Starting in the 1960s, capital asset pricing began to shift focus, tying prospective asset returns to
the levels of the risk free rate (91 day T-Bill yield) and the rate of inflation. In broad terms,
equity strategists started tying the rate of earnings capitalization (the market p/e ratio) to the Bill
yield and inflation, with the market p/e ratio set to vary inversely with the levels of short term
interest rates and of inflation. With some empirical foundation, strategists came up with the 'the
rule of 20' which lays out that the market p/e ratio = 20 - the inflation rate. Thus if underlying
inflation is 2%, the SPX should trade for around 18x net per share. There are different sorts of
issues and problems with the formulation, but it has retained significant popularity.
Using a long term trend line, SPX net should be around $135. out through mid - 2018 and the
market should trade around 2430 (18 x $135.). Under this method, the SPX is reasonable or
fairly valued. There is an issue that investors have not fully broached yet. How reasonable is it
to assume that SPX net per share will grow at 6.5% in the years ahead when the top line or sales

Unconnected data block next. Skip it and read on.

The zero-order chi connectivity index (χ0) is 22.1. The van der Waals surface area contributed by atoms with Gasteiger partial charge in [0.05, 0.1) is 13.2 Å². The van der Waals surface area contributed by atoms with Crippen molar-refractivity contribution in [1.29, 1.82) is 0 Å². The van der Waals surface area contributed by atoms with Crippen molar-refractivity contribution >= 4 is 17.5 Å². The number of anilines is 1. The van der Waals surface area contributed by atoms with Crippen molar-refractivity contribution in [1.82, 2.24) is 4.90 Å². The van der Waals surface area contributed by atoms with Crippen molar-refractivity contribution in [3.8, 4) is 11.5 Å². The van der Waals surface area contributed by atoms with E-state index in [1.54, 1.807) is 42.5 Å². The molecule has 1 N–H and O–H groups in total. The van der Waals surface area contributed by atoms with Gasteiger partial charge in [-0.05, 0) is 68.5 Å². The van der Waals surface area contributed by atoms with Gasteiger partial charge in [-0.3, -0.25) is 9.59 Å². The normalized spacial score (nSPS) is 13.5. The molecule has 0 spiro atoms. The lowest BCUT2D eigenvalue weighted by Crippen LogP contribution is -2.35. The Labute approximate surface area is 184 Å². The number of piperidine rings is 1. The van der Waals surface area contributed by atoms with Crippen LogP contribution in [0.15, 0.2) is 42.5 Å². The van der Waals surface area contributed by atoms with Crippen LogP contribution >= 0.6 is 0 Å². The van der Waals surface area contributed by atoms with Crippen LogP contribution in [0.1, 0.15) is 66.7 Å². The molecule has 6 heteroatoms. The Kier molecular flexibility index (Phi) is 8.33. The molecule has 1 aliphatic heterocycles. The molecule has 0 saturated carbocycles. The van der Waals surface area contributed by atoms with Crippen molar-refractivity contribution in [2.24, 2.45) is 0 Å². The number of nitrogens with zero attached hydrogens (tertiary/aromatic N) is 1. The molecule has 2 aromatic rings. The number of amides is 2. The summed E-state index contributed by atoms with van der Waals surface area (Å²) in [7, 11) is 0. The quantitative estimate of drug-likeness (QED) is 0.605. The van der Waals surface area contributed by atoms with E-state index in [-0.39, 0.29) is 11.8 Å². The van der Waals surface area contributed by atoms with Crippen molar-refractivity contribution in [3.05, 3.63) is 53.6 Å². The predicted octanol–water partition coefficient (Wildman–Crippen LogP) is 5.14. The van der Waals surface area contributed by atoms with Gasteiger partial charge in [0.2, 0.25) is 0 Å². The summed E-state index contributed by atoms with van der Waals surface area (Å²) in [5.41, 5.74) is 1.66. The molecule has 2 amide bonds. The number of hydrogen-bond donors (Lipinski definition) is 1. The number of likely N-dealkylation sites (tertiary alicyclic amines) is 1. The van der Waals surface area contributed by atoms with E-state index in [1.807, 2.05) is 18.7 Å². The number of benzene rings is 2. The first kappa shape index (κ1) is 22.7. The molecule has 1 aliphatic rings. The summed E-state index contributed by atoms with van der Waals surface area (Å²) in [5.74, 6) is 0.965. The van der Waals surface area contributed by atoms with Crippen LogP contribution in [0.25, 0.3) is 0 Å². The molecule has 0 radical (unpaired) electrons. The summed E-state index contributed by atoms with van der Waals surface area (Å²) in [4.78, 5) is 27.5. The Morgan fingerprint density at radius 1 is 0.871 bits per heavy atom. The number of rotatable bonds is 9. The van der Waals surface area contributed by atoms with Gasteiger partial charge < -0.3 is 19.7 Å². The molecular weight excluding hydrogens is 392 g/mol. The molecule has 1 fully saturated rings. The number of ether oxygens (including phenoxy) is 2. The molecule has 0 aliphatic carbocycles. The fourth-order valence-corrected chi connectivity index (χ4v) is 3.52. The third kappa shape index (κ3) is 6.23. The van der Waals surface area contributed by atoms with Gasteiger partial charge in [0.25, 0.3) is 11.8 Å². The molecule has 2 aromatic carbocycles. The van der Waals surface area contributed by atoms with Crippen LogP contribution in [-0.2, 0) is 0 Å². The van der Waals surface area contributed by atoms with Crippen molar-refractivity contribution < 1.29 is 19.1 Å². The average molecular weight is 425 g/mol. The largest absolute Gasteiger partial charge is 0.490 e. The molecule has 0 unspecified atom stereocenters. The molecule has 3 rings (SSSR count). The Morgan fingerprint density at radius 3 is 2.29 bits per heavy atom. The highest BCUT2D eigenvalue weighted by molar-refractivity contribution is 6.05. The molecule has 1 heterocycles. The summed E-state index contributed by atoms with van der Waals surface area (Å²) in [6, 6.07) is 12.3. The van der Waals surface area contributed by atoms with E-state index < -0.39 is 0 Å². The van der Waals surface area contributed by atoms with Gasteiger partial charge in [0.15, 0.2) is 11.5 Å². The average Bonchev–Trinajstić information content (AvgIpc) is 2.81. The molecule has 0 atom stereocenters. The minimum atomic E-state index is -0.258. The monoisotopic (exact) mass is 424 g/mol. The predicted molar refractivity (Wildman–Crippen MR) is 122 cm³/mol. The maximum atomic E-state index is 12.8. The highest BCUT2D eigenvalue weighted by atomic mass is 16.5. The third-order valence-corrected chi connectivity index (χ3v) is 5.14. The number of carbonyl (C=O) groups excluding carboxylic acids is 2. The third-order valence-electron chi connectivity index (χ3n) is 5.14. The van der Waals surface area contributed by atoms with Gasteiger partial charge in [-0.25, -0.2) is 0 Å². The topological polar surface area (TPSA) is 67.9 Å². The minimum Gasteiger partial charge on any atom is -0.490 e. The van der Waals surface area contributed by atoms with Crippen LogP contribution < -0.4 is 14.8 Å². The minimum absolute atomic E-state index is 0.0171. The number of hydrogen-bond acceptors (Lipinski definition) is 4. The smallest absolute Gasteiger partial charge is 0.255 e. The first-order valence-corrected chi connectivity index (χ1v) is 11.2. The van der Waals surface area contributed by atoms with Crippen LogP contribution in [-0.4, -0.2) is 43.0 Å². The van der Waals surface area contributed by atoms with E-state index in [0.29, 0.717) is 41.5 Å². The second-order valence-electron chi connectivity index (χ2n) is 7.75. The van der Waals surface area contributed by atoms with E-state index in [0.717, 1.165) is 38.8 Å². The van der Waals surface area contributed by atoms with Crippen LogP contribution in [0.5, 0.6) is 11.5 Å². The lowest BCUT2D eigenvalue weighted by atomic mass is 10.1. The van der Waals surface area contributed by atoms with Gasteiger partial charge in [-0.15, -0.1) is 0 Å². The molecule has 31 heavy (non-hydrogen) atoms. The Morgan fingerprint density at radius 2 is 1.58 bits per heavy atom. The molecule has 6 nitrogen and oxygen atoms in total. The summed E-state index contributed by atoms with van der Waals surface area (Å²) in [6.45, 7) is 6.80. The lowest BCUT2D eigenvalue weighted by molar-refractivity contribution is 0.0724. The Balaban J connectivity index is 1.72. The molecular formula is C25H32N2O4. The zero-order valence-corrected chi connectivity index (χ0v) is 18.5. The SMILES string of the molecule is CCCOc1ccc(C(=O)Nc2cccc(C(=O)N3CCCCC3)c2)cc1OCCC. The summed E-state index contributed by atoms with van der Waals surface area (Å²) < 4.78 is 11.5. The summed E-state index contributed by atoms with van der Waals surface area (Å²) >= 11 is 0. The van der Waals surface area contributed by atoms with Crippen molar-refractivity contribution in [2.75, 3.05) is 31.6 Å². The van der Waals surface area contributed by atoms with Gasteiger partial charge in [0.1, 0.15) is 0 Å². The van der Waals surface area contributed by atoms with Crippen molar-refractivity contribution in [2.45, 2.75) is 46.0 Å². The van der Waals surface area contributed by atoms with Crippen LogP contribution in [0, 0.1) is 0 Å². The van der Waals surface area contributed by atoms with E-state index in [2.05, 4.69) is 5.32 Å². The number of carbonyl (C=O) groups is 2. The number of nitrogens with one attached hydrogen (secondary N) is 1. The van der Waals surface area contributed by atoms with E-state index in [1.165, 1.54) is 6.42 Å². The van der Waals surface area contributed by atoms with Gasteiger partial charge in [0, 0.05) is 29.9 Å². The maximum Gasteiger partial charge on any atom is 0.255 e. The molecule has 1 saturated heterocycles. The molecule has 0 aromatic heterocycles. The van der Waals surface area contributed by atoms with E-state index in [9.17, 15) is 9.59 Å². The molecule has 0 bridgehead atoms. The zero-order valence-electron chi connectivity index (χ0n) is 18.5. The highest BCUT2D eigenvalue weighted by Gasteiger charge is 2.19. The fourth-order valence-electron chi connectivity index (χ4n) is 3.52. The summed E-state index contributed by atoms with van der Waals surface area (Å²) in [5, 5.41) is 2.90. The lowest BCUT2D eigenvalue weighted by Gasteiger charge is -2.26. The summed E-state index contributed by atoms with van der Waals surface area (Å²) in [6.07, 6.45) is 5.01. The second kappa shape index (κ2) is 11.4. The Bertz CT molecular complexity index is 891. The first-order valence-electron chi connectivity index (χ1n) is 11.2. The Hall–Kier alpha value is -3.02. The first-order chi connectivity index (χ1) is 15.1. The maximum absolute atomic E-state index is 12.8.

growth may struggle to reach 5% and companies have been squeezing cost structures for years
to boost profit margins? This is why a number of well seasoned strategists are warning that in an
era of real growth below the long term average, investors must brace for lower returns.
For a good while this year, investors were not troubled because they saw the Trump / GOP nexus
pushing stimulus plans that would boost top line growth somewhat and lower the corporate
income tax. But Trump's troubles and a GOP that lacks the unity to push stimulus programs
through raises questions about whether SPX earning power will be strong enough to sustain
the 6.5% growth trend for the next several years.
Whatever your strategic approach to the market may be, the preceding three paragraphs offers
good insight into how the Big Money plays the game most of the time.
Attached is the SPX Monthly Chart. Pay careful attention to the continuing positive reading
of the monthly MACD indicator -- It does not whipsaw often.
- Peter Richardson
- Retired chief investment officer and former NYSE firm partner with 50 plus years experience in field as analyst / economist, portfolio manager / trader, and CIO who has superb track record with multi $billion equities and fixed income portfolios. Advanced degrees, CFA. Having done much professional writing as a young guy, I now have a cryptic style. 40 years down on and around The Street confirms: CAVEAT EMPTOR IN SPADES !!!